By Allison Torres Burtka

Stella Liebeck, the 79-year-old woman who was severely burned by McDonald’s coffee that she spilled in her lap in 1992, was unfairly held up as an example of frivolous litigation in the public eye. But the facts of the case tell a very different story. The coffee that burned Stella Liebeck was dangerously hot—hot enough to cause third-degree burns, even through clothes, in three seconds. Liebeck endured third-degree burns over 16 percent of her body, including her inner thighs and genitals—the skin was burned away to the layers of muscle and fatty tissue. She had to be hospitalized for eight days, and she required skin grafts and other treatment. Her recovery lasted two years.

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Liebeck offered to settle the case for $20,000, but the company refused. McDonald’s offered Liebeck only $800—which did not even cover her medical expenses. When the case went to trial, the jurors saw graphic photos of Liebeck’s burns. They heard experts testify about how hot coffee should be and that McDonald’s coffee was 30 to 40 degrees hotter than coffee served by other companies. The jury learned that 700 other people—including children—had been burned before, yet the company did not change its policy of keeping coffee at between 180 and 190 degrees. The company knew its coffee was causing serious burns, but it decided that, with billions of cups served annually, this number of burns was not significant.

The goal of the lawsuit was to try to right a wrong. “We knew, before the lawsuit was filed, that the temperature of the water was 190 degrees or so, and the franchise documents required that of the franchisee,” said Kenneth Wagner, an Albuquerque lawyer who represented Liebeck. Most home coffee makers produce coffee that is between 135 and 150 degrees, he added.

Coffee that other restaurants serve at 160 degrees can also cause third-degree burns, but it takes 20 seconds, which usually gives the person enough time to wipe away the coffee before that happens.

“Our position was that the product was unreasonably dangerous, and the temperature should have been lower,” Wagner said.

The jurors awarded Liebeck $200,000 in compensatory damages for her pain, suffering, and medical costs, but those damages were reduced to $160,000 because they found her 20 percent responsible. They awarded $2.7 million in punitive damages. That amounted to about two days of revenue for McDonald’s coffee sales. The trial judge reduced the punitive damages to $480,000, while noting that McDonald’s behavior had been “willful, wanton, and reckless.” The parties later settled for a confidential amount. According to news accounts, this amount was less than $500,000.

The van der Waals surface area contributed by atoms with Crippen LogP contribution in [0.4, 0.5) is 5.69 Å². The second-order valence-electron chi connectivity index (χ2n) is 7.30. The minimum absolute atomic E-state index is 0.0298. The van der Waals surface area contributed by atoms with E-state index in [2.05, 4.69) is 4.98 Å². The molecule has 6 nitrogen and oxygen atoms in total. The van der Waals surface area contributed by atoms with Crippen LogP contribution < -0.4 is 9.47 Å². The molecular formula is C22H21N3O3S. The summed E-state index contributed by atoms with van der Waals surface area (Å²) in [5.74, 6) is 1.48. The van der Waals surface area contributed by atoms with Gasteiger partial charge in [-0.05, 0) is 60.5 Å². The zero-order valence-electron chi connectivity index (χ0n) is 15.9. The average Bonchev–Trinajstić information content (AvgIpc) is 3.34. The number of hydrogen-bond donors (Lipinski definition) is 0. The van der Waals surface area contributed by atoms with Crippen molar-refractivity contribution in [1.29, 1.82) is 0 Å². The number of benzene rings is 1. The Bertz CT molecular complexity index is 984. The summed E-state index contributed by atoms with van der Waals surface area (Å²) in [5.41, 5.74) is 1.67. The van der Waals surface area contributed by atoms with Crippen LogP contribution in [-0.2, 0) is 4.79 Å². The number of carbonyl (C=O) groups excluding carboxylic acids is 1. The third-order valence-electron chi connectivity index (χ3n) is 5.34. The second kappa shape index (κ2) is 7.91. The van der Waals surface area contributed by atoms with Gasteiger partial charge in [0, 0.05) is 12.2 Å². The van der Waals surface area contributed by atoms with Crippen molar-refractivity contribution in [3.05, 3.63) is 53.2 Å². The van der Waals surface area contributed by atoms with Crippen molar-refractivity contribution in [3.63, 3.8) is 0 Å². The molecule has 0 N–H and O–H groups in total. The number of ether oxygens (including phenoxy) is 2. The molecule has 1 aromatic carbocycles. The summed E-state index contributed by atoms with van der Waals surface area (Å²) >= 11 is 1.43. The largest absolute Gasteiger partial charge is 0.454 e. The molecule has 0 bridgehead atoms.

Liebeck’s case got picked up by the media, and the story that got relayed was sometimes distilled to little more than: A woman made $2.7 million by spilling coffee on herself. The case became a punch line for late-night comedians and on Seinfeld.

Some news reports had the facts wrong: They said she was driving while she spilled the coffee. In reality, her grandson was driving, with Liebeck in the passenger seat. They bought the coffee in the drive-through window and then parked the car. While parked, Liebeck put the coffee cup between her knees and removed the lid to add cream and sugar, and she spilled it. She was wearing sweatpants, which held the scalding liquid against her skin.

Consumer advocates say the distorted narrative picked up speed because business interests and some lawmakers used it as a way to create a public belief that frivolous lawsuits were common and that jury verdicts were running amok, all in an effort to advance a tort reform agenda that limits consumers’ ability to hold wrongdoers accountable.

In 2011, trial lawyer Susan Saladoff made a documentary, “Hot Coffee,” that exposed the true story and corrected some of the public perception of the case. (“Hot Coffee” is available in the museum’s gift shop.) But even after that, the myth of “the woman who got rich after abusing the court system over spilled coffee” persisted.

Liebeck’s attorney Kenneth Wagner said Liebeck was concerned about the number of other people who had been burned by McDonald’s coffee—and that the number included children. States’ products liability laws contain instructions about warnings: They must be in a conspicuous place and must warn the product’s user of possibly dangerous features, Wagner said. “All the cup said was ‘contents hot,’” but that isn’t enough, Wagner noted—the warning should say how hot it is and that it could cause serious burns.

Liebeck’s story, like many personal injury lawsuits, got started because of one person’s injuries but revealed a larger pattern of corporate behavior that put consumers at unreasonable risk.